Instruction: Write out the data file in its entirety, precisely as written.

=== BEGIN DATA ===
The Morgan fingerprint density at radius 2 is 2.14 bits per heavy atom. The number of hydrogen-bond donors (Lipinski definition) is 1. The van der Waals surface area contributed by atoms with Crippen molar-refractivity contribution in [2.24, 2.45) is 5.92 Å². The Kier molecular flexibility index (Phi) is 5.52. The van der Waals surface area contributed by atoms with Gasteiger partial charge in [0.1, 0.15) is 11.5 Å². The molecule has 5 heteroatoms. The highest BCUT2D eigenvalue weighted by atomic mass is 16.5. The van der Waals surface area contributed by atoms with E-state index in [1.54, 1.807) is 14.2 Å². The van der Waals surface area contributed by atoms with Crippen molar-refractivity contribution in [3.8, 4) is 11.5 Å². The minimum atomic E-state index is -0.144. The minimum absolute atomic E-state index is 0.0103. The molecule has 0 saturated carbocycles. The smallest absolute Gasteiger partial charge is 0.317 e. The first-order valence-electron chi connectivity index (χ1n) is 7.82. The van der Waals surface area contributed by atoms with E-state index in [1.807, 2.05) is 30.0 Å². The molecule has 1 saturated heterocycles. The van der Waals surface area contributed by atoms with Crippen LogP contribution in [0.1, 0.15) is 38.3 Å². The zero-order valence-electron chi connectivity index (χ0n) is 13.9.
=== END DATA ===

The Morgan fingerprint density at radius 2 is 2.14 bits per heavy atom. The number of hydrogen-bond donors (Lipinski definition) is 1. The van der Waals surface area contributed by atoms with Crippen molar-refractivity contribution in [2.24, 2.45) is 5.92 Å². The Kier molecular flexibility index (Phi) is 5.52. The van der Waals surface area contributed by atoms with Gasteiger partial charge in [0.1, 0.15) is 11.5 Å². The molecule has 5 heteroatoms. The highest BCUT2D eigenvalue weighted by atomic mass is 16.5. The van der Waals surface area contributed by atoms with E-state index in [1.54, 1.807) is 14.2 Å². The van der Waals surface area contributed by atoms with Crippen molar-refractivity contribution in [3.8, 4) is 11.5 Å². The minimum atomic E-state index is -0.144. The minimum absolute atomic E-state index is 0.0103. The molecule has 0 saturated carbocycles. The smallest absolute Gasteiger partial charge is 0.317 e. The first-order valence-electron chi connectivity index (χ1n) is 7.82. The van der Waals surface area contributed by atoms with E-state index in [1.807, 2.05) is 30.0 Å². The molecule has 1 saturated heterocycles. The van der Waals surface area contributed by atoms with Crippen LogP contribution in [0.1, 0.15) is 38.3 Å². The zero-order valence-electron chi connectivity index (χ0n) is 13.9.